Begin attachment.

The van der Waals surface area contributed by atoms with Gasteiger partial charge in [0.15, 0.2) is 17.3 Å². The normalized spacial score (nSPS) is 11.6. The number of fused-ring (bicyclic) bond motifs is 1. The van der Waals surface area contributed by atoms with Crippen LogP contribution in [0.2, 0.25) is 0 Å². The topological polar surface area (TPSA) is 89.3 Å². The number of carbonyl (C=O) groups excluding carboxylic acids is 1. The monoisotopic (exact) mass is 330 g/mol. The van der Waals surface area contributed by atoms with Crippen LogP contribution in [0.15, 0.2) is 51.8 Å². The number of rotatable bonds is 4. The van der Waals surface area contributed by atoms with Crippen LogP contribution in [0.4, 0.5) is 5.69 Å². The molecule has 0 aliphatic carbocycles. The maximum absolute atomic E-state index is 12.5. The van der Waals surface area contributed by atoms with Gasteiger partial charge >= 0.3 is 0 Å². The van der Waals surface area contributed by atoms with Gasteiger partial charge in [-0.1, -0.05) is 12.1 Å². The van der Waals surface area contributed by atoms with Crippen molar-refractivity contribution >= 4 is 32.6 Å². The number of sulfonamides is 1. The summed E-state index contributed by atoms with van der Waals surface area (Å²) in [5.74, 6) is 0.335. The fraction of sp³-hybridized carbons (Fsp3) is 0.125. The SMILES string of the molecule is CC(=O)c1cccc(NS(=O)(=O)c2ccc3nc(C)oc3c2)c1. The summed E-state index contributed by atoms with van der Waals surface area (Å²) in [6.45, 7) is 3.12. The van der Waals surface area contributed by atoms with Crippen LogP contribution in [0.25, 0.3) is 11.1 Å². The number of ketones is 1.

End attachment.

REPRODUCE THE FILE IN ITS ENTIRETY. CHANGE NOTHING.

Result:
The van der Waals surface area contributed by atoms with Gasteiger partial charge in [0.15, 0.2) is 17.3 Å². The normalized spacial score (nSPS) is 11.6. The number of fused-ring (bicyclic) bond motifs is 1. The van der Waals surface area contributed by atoms with Crippen LogP contribution in [0.2, 0.25) is 0 Å². The topological polar surface area (TPSA) is 89.3 Å². The number of carbonyl (C=O) groups excluding carboxylic acids is 1. The monoisotopic (exact) mass is 330 g/mol. The van der Waals surface area contributed by atoms with Crippen LogP contribution in [0.15, 0.2) is 51.8 Å². The number of rotatable bonds is 4. The van der Waals surface area contributed by atoms with Crippen LogP contribution in [0.4, 0.5) is 5.69 Å². The molecule has 0 aliphatic carbocycles. The maximum absolute atomic E-state index is 12.5. The van der Waals surface area contributed by atoms with Gasteiger partial charge >= 0.3 is 0 Å². The van der Waals surface area contributed by atoms with Gasteiger partial charge in [-0.1, -0.05) is 12.1 Å². The van der Waals surface area contributed by atoms with Crippen molar-refractivity contribution >= 4 is 32.6 Å². The number of sulfonamides is 1. The summed E-state index contributed by atoms with van der Waals surface area (Å²) in [5.74, 6) is 0.335. The fraction of sp³-hybridized carbons (Fsp3) is 0.125. The SMILES string of the molecule is CC(=O)c1cccc(NS(=O)(=O)c2ccc3nc(C)oc3c2)c1. The summed E-state index contributed by atoms with van der Waals surface area (Å²) in [6.45, 7) is 3.12. The van der Waals surface area contributed by atoms with Crippen LogP contribution in [0.25, 0.3) is 11.1 Å². The number of ketones is 1.